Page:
Well, when I was your age…

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“You see, back in the olden days every kid stood up in the back seat… well, until your dad told you to sit down,” I said in explaining an old black and white photograph to a child of the new century.

“But where are the car seats for those kids?” he asked, staring at the square picture, the back seat door open to show a passel of kids standing in a 1952 Chevy.

“Ummmm they hadn’t been invented yet,” I said.

Different times

What that kid could never possibly know is that those old cars, all made in the USA, were like a tank on wheels. A simple fender bender, if it happened, was barely noticed. A dent in the bumper was a little battle scar.

Every parent drove about 30 mph and the mom kept the youngest kid in the front seat. Her right arm would automatically project over to keep the little one from bouncing forward if the car needed to brake for any reason. Every mom knew this maneuver quite well. There must have been lessons on it each time a baby was born at the hospital. There was no such thing as road rage in our part of the world, either. A fender bender might have started a new friendship as the drivers swapped family names.

“Oh, my great aunt Edna plays Canasta with your grandmother on your mother’s side!” is kind of how the thing could have played out. When we did sit down (Mom often said, with authority, “We’re getting close to town. Sit down. And no loud talking!”), it really sort of felt like we had some rich guy’s heavy duty couch in our car.

Showing my age

And while we’re being totally specific on these old details, a couch was actually called a “davenport” back in the olden days. Oh boy. I sound like I lived through the days of Prohibition and battled for women’s right to vote. I am officially old.

How did we survive? While we’re talking the olden days, we might as well reminisce about all the ways we defied sure death. Not only were there no car seats for children, there weren’t even seat belts. We rode our bikes hundreds of miles every summer, and not a single one of us had a bike helmet. If someone had told us about them, we all would have gotten out our cap guns and fired in to the air, then popped a little wheelie on our getaway ride.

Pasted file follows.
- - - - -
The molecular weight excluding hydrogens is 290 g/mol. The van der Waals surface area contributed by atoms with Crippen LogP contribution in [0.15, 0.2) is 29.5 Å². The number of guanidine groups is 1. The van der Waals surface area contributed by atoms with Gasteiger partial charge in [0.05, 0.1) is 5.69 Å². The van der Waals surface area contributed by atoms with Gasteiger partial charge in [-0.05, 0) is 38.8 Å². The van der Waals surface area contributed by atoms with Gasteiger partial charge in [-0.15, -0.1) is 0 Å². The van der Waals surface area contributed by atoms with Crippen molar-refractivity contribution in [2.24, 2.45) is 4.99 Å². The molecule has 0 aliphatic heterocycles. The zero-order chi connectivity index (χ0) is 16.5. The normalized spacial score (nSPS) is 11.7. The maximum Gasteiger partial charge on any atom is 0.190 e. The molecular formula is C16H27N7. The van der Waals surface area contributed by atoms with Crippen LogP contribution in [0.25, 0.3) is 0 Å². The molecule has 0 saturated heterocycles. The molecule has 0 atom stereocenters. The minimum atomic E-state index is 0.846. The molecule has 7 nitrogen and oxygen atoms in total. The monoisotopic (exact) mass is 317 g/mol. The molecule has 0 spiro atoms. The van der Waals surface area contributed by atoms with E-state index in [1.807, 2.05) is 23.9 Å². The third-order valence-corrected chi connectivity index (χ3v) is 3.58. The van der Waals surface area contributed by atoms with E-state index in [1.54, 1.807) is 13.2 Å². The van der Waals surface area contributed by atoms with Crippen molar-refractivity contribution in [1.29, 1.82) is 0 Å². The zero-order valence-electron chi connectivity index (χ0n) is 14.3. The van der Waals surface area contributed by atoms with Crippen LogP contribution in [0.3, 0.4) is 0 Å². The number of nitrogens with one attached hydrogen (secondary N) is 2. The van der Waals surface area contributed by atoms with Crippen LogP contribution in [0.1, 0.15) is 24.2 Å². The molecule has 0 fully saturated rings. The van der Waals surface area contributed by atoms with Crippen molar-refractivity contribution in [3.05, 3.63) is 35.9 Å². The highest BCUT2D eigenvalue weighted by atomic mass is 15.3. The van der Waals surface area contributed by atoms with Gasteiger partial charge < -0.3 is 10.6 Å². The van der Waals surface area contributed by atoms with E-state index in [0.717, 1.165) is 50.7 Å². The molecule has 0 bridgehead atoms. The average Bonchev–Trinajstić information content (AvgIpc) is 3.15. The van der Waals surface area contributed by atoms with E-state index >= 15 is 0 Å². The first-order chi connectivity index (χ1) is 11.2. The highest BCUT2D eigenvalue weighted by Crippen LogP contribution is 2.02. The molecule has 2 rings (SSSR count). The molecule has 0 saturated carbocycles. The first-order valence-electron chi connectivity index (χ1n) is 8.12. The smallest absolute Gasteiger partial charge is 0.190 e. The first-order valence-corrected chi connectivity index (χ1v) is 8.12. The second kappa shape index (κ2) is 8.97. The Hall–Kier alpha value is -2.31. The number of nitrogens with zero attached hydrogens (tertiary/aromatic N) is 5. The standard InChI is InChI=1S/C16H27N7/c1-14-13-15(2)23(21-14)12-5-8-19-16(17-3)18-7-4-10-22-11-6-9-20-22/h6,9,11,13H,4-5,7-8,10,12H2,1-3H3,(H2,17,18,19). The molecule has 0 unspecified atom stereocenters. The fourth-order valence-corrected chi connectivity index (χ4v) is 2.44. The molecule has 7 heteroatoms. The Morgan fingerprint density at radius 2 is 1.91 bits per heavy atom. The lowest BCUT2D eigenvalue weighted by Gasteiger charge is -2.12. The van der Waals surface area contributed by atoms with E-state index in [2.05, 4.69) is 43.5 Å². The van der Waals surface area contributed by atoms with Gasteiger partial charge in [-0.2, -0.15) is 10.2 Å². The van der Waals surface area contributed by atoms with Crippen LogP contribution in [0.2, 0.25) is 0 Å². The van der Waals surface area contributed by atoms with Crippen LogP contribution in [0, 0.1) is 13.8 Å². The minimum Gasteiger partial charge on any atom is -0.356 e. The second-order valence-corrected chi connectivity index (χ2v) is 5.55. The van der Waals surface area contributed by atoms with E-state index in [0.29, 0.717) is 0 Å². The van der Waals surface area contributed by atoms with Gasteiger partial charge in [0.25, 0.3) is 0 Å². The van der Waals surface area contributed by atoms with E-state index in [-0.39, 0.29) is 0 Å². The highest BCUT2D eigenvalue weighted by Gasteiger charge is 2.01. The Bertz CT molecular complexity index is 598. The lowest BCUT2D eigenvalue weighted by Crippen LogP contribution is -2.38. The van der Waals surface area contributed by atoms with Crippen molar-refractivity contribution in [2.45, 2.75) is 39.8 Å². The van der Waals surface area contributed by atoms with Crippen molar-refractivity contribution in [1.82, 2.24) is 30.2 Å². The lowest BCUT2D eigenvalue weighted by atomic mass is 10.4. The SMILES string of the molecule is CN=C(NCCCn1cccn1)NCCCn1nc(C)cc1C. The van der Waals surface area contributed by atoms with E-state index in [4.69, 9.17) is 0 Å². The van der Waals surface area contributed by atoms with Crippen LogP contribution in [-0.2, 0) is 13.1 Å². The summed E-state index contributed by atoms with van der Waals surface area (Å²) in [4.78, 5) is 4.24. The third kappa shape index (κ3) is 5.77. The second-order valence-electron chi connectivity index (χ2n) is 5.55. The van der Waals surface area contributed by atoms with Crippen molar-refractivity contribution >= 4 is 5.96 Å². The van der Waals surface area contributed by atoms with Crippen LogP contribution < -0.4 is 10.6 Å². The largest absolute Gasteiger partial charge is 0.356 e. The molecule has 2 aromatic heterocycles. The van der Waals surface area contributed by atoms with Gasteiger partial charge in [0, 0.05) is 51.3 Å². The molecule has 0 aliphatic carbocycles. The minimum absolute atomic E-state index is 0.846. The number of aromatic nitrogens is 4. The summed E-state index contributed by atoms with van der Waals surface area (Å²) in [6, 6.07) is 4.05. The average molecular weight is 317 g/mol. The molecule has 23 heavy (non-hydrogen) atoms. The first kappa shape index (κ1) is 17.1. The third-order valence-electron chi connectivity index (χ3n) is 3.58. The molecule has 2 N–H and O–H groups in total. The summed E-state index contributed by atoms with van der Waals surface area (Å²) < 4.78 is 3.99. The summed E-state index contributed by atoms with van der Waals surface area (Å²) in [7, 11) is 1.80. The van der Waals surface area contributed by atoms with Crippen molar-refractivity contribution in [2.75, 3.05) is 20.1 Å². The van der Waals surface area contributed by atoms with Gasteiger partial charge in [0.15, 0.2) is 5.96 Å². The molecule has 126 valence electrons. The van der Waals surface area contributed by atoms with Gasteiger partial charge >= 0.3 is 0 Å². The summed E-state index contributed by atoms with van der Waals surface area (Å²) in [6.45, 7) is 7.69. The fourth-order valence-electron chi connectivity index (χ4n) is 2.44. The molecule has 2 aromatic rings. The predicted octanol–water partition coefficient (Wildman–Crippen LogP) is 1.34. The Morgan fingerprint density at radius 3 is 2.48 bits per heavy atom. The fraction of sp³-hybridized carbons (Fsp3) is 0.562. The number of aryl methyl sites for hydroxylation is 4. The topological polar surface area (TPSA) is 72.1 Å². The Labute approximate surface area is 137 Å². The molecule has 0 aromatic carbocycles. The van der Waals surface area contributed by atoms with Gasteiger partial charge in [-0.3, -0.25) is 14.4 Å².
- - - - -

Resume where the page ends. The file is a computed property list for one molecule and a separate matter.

We spent hours upon hours lost in the wonder of games made up for outdoor fun. Crack the whip, double dutch jump, our own wild versions of truth or dare, and every possible variation on tag that any kid could dream up. Hide and seek could have been an Olympic sport the way it was played in those days. Once, while beginning the braggart story in my head, I thought I had found the very best possible place EVER to hide: I squeezed in to a tiny spot behind the ladder leading to the straw mow.

I was the youngest by far of all the kids playing, and I was filled with glee over my victory. I was ready to accept the invisible trophy and the bragging rights that went with it. Then I heard a baseball cracking the bat. I listened closely. Heck, yeah, the cousins were starting a whole new game without me! I didn’t find the best hidey-hole spot, after all. They just chose not to find me.

Original invisibility cloak

Power of invisibility is something we dreamed of many times. When the great aunts all visited and pinched cheeks, squeezed us in to cast-iron corseted dresses as they hugged us endlessly and told us how much we had grown, is just one such example. Or when the dinner plate was filled with hominy and mush. We knew, beyond all certainty, we had to clean up our plate, no belly-aching allowed.

On really bad days, the dessert might be green Jell-o with shredded cabbage and carrots, topped with sugar-laden mayonnaise. A good dose of maple syrup can make almost anything edible. I double dog dare ya.

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Judith Sutherland, born and raised on an Ohio family dairy farm, now lives on a 70-acre farm not far from the area where her father’s family settled in the 1850s. Appreciating the tranquility of rural life, Sutherland enjoys sharing a view of her world through writing. Other interests include teaching, reading, training dogs and raising puppies. She and her husband have two children, a son and a daughter, and three grandchildren.

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